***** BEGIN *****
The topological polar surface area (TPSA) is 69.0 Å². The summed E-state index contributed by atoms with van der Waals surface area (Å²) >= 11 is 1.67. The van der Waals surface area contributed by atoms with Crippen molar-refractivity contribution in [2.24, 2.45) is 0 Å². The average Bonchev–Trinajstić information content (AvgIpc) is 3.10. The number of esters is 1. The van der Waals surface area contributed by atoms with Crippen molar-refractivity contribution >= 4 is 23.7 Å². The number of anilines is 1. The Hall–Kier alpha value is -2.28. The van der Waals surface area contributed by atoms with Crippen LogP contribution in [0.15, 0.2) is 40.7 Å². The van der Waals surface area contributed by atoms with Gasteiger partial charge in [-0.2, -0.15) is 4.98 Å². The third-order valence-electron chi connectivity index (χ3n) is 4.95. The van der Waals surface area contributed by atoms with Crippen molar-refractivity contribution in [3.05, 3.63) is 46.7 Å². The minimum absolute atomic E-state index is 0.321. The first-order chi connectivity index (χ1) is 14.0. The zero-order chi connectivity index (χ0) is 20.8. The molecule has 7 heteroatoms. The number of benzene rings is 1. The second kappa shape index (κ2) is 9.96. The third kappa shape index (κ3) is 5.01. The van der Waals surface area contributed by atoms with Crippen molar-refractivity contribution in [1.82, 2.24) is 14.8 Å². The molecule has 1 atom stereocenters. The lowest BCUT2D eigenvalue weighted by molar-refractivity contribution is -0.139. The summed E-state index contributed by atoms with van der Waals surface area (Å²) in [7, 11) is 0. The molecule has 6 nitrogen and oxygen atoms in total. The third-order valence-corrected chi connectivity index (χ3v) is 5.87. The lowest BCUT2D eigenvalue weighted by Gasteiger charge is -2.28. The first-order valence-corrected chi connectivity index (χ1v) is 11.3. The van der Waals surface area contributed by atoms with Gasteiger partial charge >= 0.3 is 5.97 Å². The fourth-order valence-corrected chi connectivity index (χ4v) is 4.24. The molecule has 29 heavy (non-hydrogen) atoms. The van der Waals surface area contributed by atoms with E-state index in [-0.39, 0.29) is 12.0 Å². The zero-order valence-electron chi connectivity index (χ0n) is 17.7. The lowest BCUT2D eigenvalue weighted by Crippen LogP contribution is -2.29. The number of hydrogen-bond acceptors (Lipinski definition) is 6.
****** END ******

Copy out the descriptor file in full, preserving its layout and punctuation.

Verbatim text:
The topological polar surface area (TPSA) is 69.0 Å². The summed E-state index contributed by atoms with van der Waals surface area (Å²) >= 11 is 1.67. The van der Waals surface area contributed by atoms with Crippen molar-refractivity contribution in [2.24, 2.45) is 0 Å². The average Bonchev–Trinajstić information content (AvgIpc) is 3.10. The number of esters is 1. The van der Waals surface area contributed by atoms with Crippen molar-refractivity contribution >= 4 is 23.7 Å². The number of anilines is 1. The Hall–Kier alpha value is -2.28. The van der Waals surface area contributed by atoms with Crippen LogP contribution in [0.15, 0.2) is 40.7 Å². The van der Waals surface area contributed by atoms with Gasteiger partial charge in [-0.2, -0.15) is 4.98 Å². The third-order valence-electron chi connectivity index (χ3n) is 4.95. The van der Waals surface area contributed by atoms with Crippen molar-refractivity contribution in [3.05, 3.63) is 46.7 Å². The minimum absolute atomic E-state index is 0.321. The first-order chi connectivity index (χ1) is 14.0. The zero-order chi connectivity index (χ0) is 20.8. The molecule has 7 heteroatoms. The number of benzene rings is 1. The second kappa shape index (κ2) is 9.96. The third kappa shape index (κ3) is 5.01. The van der Waals surface area contributed by atoms with Crippen molar-refractivity contribution in [1.82, 2.24) is 14.8 Å². The molecule has 1 atom stereocenters. The lowest BCUT2D eigenvalue weighted by molar-refractivity contribution is -0.139. The summed E-state index contributed by atoms with van der Waals surface area (Å²) in [7, 11) is 0. The molecule has 6 nitrogen and oxygen atoms in total. The third-order valence-corrected chi connectivity index (χ3v) is 5.87. The lowest BCUT2D eigenvalue weighted by Gasteiger charge is -2.28. The first-order valence-corrected chi connectivity index (χ1v) is 11.3. The van der Waals surface area contributed by atoms with Gasteiger partial charge >= 0.3 is 5.97 Å². The fourth-order valence-corrected chi connectivity index (χ4v) is 4.24. The molecule has 29 heavy (non-hydrogen) atoms. The van der Waals surface area contributed by atoms with E-state index in [-0.39, 0.29) is 12.0 Å². The zero-order valence-electron chi connectivity index (χ0n) is 17.7. The lowest BCUT2D eigenvalue weighted by Crippen LogP contribution is -2.29. The number of hydrogen-bond acceptors (Lipinski definition) is 6.